Unfortunately the news of Yates getting his maiden TdF stage to complete the grand tour set, was overshadowed by the strange departure from the race of Rohan Dennis. On my way to work I did some reading and it seems he is a difficult prickly character. A lot of people seem to think he is unhappy with his TT bike and had a bit of a dummy spit the day before the ITT where he was obviously the favourite. I am sure the truth will come out in the days/weeks to come, but to leave the tour like this, in my opinion, is disrespectful. It is the pinnacle of many riders career to just race this race. I am sure there was another Bahrain Merida rider who would have loved to be there. Although there does seem to be a great disquiet in that team with Nibbles leaving at the end of this season as well.

Same three culprits at the top with Italian Chris earning just enough points (45) so take top spot again. TMV4 up one and Snicko 5 down 2. Big mover into the top 20 was Sicknote 4, up 18 spots into 6th thanks to Yates and Trentin. Biggest mover was The Trab, up 88 spots to almost break the top 100. Puffy drags himself off the bottom a couple of days earlier than I thought he would to leave the door open for Fat Lasses at the back 1 to take sole ownership of the Lantern Rouge.

Should be another shake up in the fight for yellow tonight. I think Alaphilippe will hold on to yellow until tomorrow. He is not a bad TT rider, but not as good as Thomas or Bernal. But the yellow jersey gives you wings, so he may surprise. It will be interesting if the Ineos pair put a bit more time into the other GC riders. It is a big night for Porte who is almost 3 minutes back on G. He can Time trial, but will he be able to take any time back. I suspect the TT is too short to make that miuch of a different. It will certainly be in interesting stage.

Stage 11 – Caleb takes the green road on the way to the promised land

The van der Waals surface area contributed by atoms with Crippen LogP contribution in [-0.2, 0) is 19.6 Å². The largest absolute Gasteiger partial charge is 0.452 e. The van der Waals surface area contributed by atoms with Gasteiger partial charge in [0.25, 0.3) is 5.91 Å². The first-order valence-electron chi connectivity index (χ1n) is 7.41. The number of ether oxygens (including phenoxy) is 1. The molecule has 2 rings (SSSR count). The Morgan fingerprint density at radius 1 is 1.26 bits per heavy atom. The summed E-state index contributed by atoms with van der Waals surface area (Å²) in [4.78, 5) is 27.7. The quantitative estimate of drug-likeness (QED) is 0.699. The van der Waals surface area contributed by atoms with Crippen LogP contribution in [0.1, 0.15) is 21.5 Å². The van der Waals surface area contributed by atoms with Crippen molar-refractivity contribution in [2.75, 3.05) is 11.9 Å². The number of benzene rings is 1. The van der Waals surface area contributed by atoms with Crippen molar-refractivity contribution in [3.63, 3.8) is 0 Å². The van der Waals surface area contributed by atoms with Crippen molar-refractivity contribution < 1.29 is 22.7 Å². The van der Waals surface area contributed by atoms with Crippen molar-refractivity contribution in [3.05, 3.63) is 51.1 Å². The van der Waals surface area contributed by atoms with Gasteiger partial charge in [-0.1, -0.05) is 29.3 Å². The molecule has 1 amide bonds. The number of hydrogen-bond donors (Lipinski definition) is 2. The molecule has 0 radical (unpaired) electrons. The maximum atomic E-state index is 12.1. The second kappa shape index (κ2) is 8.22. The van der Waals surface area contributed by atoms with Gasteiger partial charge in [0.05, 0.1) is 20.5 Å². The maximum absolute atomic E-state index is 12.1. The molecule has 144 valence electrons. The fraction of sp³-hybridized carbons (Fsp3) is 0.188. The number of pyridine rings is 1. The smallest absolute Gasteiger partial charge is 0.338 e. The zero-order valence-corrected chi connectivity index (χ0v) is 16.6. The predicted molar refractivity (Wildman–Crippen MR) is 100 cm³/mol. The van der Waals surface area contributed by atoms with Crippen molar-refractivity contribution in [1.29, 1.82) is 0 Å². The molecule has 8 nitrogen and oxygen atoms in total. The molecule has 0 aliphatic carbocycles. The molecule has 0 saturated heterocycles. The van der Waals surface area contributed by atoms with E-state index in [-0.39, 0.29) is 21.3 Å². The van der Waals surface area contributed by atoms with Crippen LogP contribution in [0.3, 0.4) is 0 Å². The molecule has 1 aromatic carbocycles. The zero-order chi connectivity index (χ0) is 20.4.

Here we go again, although only a five day block of racing before the next rest day. But they should be a cracking few days and last night did not disappoint. Another standard day for the sprinters, although after the cross winds of stage 10, the GC guys were nervous that it might happen again. However the usual sprinters script was allowed to play out, break goes, sprinters team control the break, lead-out trains do their thing, sprinter wins. Wout van Aert had his own addendum to that on stage 10, but was working for Dylan Groenewegen. All Aussie hopes were on Caleb Ewan who has come close on a few occasions this tour, but his hopes were almost dashed as he came to a standstill after unclipping with 10km to go. There was a ripple effect that pushed his lead out man into the ditch, and he got caught behind it. What was interesting from the video was that it looked like one of his own Lotto team mates caused the ripple!

The peloton stops for no one with 10km to go, so one of his other lead out men dropped back and dragged Ewan back to the fast moving peloton, depositing him somewhere near the front. Jumbo Visma were leading the charge, but it looked to me they were maybe a man short, as Magic Mike had to do what appeared to be an extra long pull. You could see Teunissen was dead, but knew he had to go for 50 more meters for Groenewegen to save him going in the wind too early. Amazing lead out. But the pocket rocket had got himself onto Groenewegens wheel and popped out at the last minute, in a style very similar to the great Mark Cavendish. Nose on the bars, eyeballs out. He got Groenewegen by a centimeter to deny Jumbo Visma their 5th stage win. He also ensured that we get yet another different winner of a stage. No rider has won more than one stage, which is about as unusual as the fact that only 7 riders have abandoned, and we are more than half way through.

I have been gentle on the commentators this year. I felt really bad last year when I heard Paul Sherwen had died. I didn’t particularly like his commentating and think we have a much better team with Robbie and Matt. But, along with Phil Liggett he was 50% of the voices of cycling for so long. Warning : Serious bit. If you are doing it tough for whatever reason, don’t keep it to yourself. There are plenty of people you can talk to, friends, family, professionals. Don’t suffer in silence and feel you are alone. The rest of you, check in on your mates. End Serious bit.